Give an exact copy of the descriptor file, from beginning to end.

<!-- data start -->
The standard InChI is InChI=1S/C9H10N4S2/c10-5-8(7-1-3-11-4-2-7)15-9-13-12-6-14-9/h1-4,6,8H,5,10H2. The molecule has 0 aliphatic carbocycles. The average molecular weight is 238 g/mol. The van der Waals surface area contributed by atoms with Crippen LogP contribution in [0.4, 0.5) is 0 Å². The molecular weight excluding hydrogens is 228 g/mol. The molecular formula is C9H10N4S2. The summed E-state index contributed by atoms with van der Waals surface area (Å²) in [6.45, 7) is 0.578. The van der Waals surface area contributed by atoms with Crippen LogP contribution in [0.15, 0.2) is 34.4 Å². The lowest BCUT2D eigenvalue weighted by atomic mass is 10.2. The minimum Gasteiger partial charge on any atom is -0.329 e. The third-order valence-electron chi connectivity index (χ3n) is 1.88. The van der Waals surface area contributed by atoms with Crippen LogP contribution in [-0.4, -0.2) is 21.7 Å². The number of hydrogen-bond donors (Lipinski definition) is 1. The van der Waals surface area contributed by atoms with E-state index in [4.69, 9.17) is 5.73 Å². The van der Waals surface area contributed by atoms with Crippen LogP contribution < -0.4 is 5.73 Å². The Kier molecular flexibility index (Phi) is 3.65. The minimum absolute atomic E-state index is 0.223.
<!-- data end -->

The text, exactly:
The standard InChI is InChI=1S/C9H10N4S2/c10-5-8(7-1-3-11-4-2-7)15-9-13-12-6-14-9/h1-4,6,8H,5,10H2. The molecule has 0 aliphatic carbocycles. The average molecular weight is 238 g/mol. The van der Waals surface area contributed by atoms with Crippen LogP contribution in [0.4, 0.5) is 0 Å². The molecular weight excluding hydrogens is 228 g/mol. The molecular formula is C9H10N4S2. The summed E-state index contributed by atoms with van der Waals surface area (Å²) in [6.45, 7) is 0.578. The van der Waals surface area contributed by atoms with Crippen LogP contribution in [0.15, 0.2) is 34.4 Å². The lowest BCUT2D eigenvalue weighted by atomic mass is 10.2. The minimum Gasteiger partial charge on any atom is -0.329 e. The third-order valence-electron chi connectivity index (χ3n) is 1.88. The van der Waals surface area contributed by atoms with Crippen LogP contribution in [-0.4, -0.2) is 21.7 Å². The number of hydrogen-bond donors (Lipinski definition) is 1. The van der Waals surface area contributed by atoms with E-state index in [4.69, 9.17) is 5.73 Å². The van der Waals surface area contributed by atoms with Crippen LogP contribution < -0.4 is 5.73 Å². The Kier molecular flexibility index (Phi) is 3.65. The minimum absolute atomic E-state index is 0.223.